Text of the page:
Anecdotally, the people who oversee one of WNC’s most famous views haven’t seen big changes since coronavirus orders took effect. John Caveny, natural resource management specialist with the Grandfather Mountain Stewardship Foundation in Linville, says visibility has followed its normal spring variation of more than 80 miles on clear days to less than 50 feet in the fog.

“The one thing that I have noticed is how much louder everything in nature has been. The songbirds seem to be singing louder, and the turkey gobbles sound like they are in a microphone,” Caveny notes. “I attribute this to two things: there being less road noise and the sounds of people throughout the park, and the lack of disturbance from the vehicles and people making the birds more active throughout the day.”

Usual flow

COVID-19 is likely not having a major effect on WNC’s waterways, according to the N.C. Department of Environmental Quality. “[The Division of Water Resources] would not anticipate discernible improvements in water quality from relatively short-term changes in human behavior, as a significant potential source of water quality impacts is from nonpoint sources (e.g., stormwater, agricultural runoff, land-disturbing activities, etc.), which have largely not been affected during the COVID-19 event,” explains spokesperson Robert Johnson.

Although empirical data is limited — Johnson references only two samples from the French Broad River taken on March 18, after Buncombe County’s emergency declaration but before its “Stay Home, Stay Safe” order took effect — those preliminary results show low turbidity and E. coli levels in line with expectations for the spring. And Hartwell Carson, French Broad Riverkeeper for Asheville-based environmental nonprofit MountainTrue, also says the virus probably hasn’t done much for water quality.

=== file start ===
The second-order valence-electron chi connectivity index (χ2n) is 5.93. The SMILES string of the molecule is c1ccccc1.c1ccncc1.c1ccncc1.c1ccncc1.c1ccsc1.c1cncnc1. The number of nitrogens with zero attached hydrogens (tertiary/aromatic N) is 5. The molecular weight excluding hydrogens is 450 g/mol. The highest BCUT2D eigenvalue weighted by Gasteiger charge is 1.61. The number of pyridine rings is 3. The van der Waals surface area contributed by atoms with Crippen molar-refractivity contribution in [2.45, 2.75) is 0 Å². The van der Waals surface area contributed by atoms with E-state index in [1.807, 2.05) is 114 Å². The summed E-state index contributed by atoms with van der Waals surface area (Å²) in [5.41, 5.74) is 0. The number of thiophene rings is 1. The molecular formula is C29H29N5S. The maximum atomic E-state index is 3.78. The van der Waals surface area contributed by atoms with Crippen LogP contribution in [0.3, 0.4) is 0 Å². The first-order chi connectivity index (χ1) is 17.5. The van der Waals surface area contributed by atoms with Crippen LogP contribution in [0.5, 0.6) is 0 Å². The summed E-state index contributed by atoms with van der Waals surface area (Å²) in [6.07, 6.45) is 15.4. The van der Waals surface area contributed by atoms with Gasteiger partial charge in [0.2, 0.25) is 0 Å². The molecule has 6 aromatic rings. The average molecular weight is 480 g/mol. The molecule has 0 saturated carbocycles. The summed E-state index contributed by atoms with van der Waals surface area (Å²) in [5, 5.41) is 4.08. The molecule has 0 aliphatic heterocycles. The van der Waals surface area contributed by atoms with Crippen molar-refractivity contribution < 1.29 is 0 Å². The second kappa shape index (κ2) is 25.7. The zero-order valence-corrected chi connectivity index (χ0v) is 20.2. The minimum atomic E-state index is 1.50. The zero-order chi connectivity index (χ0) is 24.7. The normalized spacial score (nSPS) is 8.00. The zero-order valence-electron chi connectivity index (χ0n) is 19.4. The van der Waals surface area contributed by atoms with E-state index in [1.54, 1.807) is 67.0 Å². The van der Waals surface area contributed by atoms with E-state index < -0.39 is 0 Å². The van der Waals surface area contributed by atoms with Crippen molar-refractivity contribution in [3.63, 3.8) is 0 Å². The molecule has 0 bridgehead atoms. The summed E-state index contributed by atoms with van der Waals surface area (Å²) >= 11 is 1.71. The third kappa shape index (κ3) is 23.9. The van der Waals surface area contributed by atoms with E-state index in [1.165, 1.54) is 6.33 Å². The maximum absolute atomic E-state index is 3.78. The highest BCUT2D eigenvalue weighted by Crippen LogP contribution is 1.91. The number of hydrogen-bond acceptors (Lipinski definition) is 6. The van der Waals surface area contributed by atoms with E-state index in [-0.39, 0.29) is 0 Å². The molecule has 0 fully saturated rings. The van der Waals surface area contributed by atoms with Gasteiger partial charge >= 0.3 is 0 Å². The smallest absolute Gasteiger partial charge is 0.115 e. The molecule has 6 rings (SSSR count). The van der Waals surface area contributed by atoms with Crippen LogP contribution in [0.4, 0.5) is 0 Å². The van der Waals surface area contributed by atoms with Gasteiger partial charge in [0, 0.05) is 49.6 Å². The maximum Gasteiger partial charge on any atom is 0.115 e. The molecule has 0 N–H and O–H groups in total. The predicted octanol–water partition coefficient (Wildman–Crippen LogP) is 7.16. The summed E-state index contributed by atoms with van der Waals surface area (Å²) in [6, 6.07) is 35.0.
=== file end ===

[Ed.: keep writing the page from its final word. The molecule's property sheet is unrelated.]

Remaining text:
“We don’t have a lot of industry, so the temporary shuttering of industry due to the virus isn’t going to really change water quality here,” Carson says. “Most of our pollution is sewer, septic, agricultural and construction related. All of [those] things are still similar pre- and post-corona.”

Ann Marie Traylor, executive director of the Black Mountain-based Environmental Quality Institute, says her organization’s watershed sampling in April and May should provide more information about what changes, if any, COVID-19 has brought to the region. But she suggests that the biggest effects to come from the virus may not be related to the human slowdown.

“I’m also concerned about the EPA’s relaxation of regulations for industrial pollution during the health crisis,” Traylor says, referencing the agency’s March 26 move to not seek civil penalties for noncompliance with many environmental rules. “I’m not sure if we’ll be seeing any effects from that in the next month or two.”


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About Daniel Walton
Daniel Walton is the former news editor of Mountain Xpress. His work has also appeared in Sierra, The Guardian, and Civil Eats, among other national and regional publications. Follow me @DanielWWalton